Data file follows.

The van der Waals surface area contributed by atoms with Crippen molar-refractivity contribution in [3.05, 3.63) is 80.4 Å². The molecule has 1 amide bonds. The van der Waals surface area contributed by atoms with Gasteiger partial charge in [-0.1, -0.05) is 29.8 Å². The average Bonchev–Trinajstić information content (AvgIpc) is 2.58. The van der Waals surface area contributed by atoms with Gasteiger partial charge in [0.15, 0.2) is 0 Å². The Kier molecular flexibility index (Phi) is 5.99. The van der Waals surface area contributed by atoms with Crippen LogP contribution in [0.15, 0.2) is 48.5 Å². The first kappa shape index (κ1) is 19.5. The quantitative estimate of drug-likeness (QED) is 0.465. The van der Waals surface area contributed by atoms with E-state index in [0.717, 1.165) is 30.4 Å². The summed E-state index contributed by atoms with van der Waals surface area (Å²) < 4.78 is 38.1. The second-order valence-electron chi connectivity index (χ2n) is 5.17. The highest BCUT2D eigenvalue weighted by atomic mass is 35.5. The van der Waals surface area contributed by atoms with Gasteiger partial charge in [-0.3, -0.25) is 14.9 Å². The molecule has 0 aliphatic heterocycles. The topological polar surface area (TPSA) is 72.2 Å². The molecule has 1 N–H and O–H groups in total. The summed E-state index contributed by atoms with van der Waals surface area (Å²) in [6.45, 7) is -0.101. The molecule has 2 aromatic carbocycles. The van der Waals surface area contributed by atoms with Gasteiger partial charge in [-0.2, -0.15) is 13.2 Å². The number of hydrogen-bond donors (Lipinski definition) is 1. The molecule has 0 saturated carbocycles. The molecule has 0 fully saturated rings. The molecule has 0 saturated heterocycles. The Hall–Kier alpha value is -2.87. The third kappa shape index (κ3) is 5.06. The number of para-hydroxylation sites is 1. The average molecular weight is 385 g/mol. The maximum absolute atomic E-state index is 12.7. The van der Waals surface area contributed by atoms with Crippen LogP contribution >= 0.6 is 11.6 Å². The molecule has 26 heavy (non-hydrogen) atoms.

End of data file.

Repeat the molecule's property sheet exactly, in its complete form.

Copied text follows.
The van der Waals surface area contributed by atoms with Crippen molar-refractivity contribution in [3.05, 3.63) is 80.4 Å². The molecule has 1 amide bonds. The van der Waals surface area contributed by atoms with Gasteiger partial charge in [-0.1, -0.05) is 29.8 Å². The average Bonchev–Trinajstić information content (AvgIpc) is 2.58. The van der Waals surface area contributed by atoms with Gasteiger partial charge in [0.15, 0.2) is 0 Å². The Kier molecular flexibility index (Phi) is 5.99. The van der Waals surface area contributed by atoms with Crippen LogP contribution in [0.15, 0.2) is 48.5 Å². The first kappa shape index (κ1) is 19.5. The quantitative estimate of drug-likeness (QED) is 0.465. The van der Waals surface area contributed by atoms with E-state index in [0.717, 1.165) is 30.4 Å². The summed E-state index contributed by atoms with van der Waals surface area (Å²) < 4.78 is 38.1. The second-order valence-electron chi connectivity index (χ2n) is 5.17. The highest BCUT2D eigenvalue weighted by atomic mass is 35.5. The van der Waals surface area contributed by atoms with Gasteiger partial charge in [-0.3, -0.25) is 14.9 Å². The molecule has 0 aliphatic heterocycles. The topological polar surface area (TPSA) is 72.2 Å². The molecule has 1 N–H and O–H groups in total. The summed E-state index contributed by atoms with van der Waals surface area (Å²) in [6.45, 7) is -0.101. The molecule has 2 aromatic carbocycles. The van der Waals surface area contributed by atoms with Gasteiger partial charge in [-0.2, -0.15) is 13.2 Å². The number of hydrogen-bond donors (Lipinski definition) is 1. The molecule has 0 saturated carbocycles. The molecule has 0 fully saturated rings. The molecule has 0 saturated heterocycles. The Hall–Kier alpha value is -2.87. The third kappa shape index (κ3) is 5.06. The number of para-hydroxylation sites is 1. The average molecular weight is 385 g/mol. The maximum absolute atomic E-state index is 12.7. The van der Waals surface area contributed by atoms with Crippen LogP contribution >= 0.6 is 11.6 Å². The molecule has 26 heavy (non-hydrogen) atoms.